• Classes meet daily.
  • Aids and personal attendances are provided.
  • Attendance is legally mandated.  School, community and the family accept the consequences of non-attendance.
  • Most work is done in class.
  • Classroom ratios limit the number of students/teachers, allowing a more personal connection.  Students see the same teachers every day.


  • Professors are not required to modify, design or alter assignment deadlines.
  • Students are assigned substantial amounts of reading and writing which may not be directly addressed in class.
  • Students need to review class notes and text material regularly.
  • Classes meet once, twice or three times per week.
  • Attendance is the student’s responsibility.  Student accepts the consequences of non- attendance.
  • Most work is done outside of the class.
  • Classes can range from 25 to 200 students per teacher, depending on the college and the class.  Students see faculty less often.
  • Aids and personal attendants are not provided.


Study Responsibilities

  • Tutoring and study support may be a service provided as part of an IEP or 504 plan.
  • Students’ time and assignments are structured by others.
  • Students may study outside class as little as 0 to 2 hours a week, and this may be mostly last-minute test preparation.
  • Transportation is provided to and from school.


  • Tutoring does not fall under Disability Services’ accommodation requirements.  Free tutoring is available to students on campus. Students with disabilities must seek out tutoring resources available to all students. 
  • Students are expected to manage their own time and complete assignments independently.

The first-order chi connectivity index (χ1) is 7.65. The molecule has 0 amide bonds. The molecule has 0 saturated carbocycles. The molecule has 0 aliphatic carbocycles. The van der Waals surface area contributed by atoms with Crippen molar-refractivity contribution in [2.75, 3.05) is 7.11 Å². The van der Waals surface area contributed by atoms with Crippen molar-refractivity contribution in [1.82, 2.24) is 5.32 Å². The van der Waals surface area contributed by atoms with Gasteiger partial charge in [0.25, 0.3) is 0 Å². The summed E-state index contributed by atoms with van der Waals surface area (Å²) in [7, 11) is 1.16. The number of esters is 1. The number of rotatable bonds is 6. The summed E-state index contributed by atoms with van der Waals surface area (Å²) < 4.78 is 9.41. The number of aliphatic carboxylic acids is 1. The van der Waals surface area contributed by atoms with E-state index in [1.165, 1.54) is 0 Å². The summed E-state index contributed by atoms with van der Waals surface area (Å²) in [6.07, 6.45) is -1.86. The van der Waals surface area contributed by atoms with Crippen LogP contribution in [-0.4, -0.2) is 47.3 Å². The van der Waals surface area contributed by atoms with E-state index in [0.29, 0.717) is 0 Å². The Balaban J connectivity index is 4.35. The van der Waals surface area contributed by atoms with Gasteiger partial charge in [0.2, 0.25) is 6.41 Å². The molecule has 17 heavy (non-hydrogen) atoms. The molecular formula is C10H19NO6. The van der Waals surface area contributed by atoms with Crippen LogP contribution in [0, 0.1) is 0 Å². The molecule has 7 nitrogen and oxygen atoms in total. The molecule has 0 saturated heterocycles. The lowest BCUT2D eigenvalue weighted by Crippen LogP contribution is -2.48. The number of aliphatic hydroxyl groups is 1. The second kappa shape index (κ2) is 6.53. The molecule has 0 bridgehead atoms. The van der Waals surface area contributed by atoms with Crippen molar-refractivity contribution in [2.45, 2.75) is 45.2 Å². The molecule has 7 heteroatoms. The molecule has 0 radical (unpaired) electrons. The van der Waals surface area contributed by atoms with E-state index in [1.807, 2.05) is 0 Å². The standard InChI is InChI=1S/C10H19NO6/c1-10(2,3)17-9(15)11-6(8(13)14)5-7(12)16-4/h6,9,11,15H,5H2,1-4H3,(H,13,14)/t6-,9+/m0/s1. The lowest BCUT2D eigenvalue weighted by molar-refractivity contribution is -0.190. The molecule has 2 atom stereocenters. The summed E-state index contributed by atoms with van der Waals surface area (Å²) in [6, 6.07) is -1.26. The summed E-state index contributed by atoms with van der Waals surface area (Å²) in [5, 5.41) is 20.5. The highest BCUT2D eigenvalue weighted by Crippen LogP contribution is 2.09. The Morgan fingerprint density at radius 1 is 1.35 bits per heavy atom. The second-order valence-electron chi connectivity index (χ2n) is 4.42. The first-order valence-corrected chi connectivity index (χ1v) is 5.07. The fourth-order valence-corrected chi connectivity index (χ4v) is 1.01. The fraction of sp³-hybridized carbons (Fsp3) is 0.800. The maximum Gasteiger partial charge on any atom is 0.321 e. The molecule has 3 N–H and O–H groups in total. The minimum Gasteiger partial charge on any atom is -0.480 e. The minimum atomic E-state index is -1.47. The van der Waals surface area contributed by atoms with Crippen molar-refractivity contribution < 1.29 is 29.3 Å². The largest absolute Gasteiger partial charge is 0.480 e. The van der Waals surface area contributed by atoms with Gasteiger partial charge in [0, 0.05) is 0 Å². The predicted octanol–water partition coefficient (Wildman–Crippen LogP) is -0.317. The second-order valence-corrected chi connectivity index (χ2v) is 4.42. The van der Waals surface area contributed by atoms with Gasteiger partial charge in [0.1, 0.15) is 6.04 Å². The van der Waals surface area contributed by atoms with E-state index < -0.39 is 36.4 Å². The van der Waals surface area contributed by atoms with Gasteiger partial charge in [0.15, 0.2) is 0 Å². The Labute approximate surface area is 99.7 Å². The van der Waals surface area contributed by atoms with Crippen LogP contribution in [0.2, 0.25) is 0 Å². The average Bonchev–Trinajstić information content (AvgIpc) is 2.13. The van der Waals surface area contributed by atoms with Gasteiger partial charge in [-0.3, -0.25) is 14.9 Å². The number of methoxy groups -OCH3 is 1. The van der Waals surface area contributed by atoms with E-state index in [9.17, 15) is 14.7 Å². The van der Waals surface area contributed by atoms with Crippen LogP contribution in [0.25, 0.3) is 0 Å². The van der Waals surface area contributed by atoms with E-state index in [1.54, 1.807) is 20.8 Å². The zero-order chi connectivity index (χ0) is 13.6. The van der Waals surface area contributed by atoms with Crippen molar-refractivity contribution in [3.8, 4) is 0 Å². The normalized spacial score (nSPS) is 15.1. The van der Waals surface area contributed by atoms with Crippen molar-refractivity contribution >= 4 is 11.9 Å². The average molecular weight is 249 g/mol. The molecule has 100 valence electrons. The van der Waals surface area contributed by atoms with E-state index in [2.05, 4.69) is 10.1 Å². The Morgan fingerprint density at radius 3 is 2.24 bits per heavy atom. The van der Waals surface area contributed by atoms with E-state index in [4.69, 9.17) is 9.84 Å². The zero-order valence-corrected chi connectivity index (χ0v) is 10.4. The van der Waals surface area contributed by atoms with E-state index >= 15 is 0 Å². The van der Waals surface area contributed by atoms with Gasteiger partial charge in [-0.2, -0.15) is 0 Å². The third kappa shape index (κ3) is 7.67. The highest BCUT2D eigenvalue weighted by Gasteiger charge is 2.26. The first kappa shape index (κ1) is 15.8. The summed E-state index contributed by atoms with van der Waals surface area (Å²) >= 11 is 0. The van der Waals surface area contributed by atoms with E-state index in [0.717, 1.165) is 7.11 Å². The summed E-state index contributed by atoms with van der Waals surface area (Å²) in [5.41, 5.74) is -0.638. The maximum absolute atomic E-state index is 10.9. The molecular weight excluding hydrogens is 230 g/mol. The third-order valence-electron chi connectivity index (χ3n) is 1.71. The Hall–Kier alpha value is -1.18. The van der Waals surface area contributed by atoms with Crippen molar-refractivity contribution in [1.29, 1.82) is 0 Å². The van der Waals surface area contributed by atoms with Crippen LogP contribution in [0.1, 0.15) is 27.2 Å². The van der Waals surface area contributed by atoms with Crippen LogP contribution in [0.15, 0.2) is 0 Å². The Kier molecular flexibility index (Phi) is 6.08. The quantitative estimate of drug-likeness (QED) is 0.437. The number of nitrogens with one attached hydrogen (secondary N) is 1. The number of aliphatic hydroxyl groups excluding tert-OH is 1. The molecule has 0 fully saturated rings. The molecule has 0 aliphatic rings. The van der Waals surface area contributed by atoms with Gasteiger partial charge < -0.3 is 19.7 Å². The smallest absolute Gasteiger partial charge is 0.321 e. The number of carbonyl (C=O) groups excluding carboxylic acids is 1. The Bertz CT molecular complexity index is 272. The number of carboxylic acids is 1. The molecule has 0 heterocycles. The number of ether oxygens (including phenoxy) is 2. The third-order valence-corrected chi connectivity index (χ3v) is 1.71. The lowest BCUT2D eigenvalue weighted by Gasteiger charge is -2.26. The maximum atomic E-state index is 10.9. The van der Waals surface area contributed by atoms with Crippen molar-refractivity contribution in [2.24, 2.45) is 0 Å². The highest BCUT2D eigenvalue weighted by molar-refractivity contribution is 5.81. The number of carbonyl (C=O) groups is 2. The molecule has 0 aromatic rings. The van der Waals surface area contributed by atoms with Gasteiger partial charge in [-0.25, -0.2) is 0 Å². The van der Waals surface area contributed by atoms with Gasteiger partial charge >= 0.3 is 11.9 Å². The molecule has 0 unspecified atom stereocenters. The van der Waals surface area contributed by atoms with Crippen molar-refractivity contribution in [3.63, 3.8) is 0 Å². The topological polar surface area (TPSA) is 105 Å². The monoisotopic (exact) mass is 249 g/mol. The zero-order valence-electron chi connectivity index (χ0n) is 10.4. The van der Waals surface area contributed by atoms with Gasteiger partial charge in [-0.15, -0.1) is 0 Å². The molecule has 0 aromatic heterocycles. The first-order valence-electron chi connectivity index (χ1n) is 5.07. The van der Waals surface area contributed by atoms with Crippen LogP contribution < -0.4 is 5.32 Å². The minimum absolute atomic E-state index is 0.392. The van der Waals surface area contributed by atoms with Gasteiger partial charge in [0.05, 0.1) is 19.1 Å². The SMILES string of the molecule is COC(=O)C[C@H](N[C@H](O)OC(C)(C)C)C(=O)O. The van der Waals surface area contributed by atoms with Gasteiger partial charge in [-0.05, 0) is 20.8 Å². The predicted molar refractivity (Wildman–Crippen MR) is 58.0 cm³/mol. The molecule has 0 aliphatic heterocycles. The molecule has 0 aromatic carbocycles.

• Students usually need to study at least 2 to 3 hours outside of class for each hour in class.
  • Transportation must be determined by the student and factored into the class schedule.


Parental Role

  • Parents have access to student records and can participate in the accommodation process.
  • Parents advocate for students and their needs.


  • The Family Educational Rights and Privacy Act of 1974 (FERPA) protects the privacy of student records and limits access to only those with a legitimate educational interest. Parents do not have access to student records without written consent from the student.
  • Student advocates for themselves.


Disability Services – Gillette College

Susan Serge, M.A., NCC

Counseling and ADA Services

Mailing Address:

300 West Sinclair
Gillette, WY 82718

Office Location:

3251 South 4-J Road, TEC 212B
Gillette, WY 82718


Disability Services – Sheridan College

Ruth A. Larson, M.A., LPC

Director of Counseling & ADA Services

Tim Charles, MA, TESOL

Disability Services Coordinator

Mailing Address:

P.O. Box 1500
Sheridan, WY 82801

Office Location:

3059 Coffeen Ave., GMB 110 & GMB135
Sheridan, WY 82801

Phone: 307.686.0254 Ext. 2350
Fax: 307.687.7141
Attn: Susan Serge(Please call before faxing documents)
Phone: 307.674.6446 Ext. 2701 & Ext. 2008
Fax: 307.674.3384
Attn: Tim Charles or Ruth A. Larson
 Email: Email: